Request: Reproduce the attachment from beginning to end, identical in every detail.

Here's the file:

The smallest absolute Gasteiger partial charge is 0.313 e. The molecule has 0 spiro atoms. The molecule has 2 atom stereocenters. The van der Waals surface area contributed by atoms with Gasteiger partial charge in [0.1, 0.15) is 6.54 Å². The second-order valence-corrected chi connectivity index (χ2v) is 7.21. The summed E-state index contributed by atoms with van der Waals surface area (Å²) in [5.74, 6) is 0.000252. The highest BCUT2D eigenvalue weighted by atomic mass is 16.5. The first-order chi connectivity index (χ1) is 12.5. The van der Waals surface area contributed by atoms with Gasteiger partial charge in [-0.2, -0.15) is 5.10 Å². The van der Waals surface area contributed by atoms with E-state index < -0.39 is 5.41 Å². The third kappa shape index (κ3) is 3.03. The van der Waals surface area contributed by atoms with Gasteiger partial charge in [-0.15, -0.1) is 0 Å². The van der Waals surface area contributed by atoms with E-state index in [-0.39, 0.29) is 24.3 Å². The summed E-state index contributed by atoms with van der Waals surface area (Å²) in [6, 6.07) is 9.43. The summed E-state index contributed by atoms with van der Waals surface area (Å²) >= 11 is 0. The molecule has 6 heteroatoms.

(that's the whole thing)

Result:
The smallest absolute Gasteiger partial charge is 0.313 e. The molecule has 0 spiro atoms. The molecule has 2 atom stereocenters. The van der Waals surface area contributed by atoms with Gasteiger partial charge in [0.1, 0.15) is 6.54 Å². The second-order valence-corrected chi connectivity index (χ2v) is 7.21. The summed E-state index contributed by atoms with van der Waals surface area (Å²) in [5.74, 6) is 0.000252. The highest BCUT2D eigenvalue weighted by atomic mass is 16.5. The first-order chi connectivity index (χ1) is 12.5. The van der Waals surface area contributed by atoms with Gasteiger partial charge in [-0.2, -0.15) is 5.10 Å². The van der Waals surface area contributed by atoms with E-state index < -0.39 is 5.41 Å². The third kappa shape index (κ3) is 3.03. The van der Waals surface area contributed by atoms with Gasteiger partial charge in [-0.15, -0.1) is 0 Å². The van der Waals surface area contributed by atoms with E-state index in [-0.39, 0.29) is 24.3 Å². The summed E-state index contributed by atoms with van der Waals surface area (Å²) in [6, 6.07) is 9.43. The summed E-state index contributed by atoms with van der Waals surface area (Å²) >= 11 is 0. The molecule has 6 heteroatoms.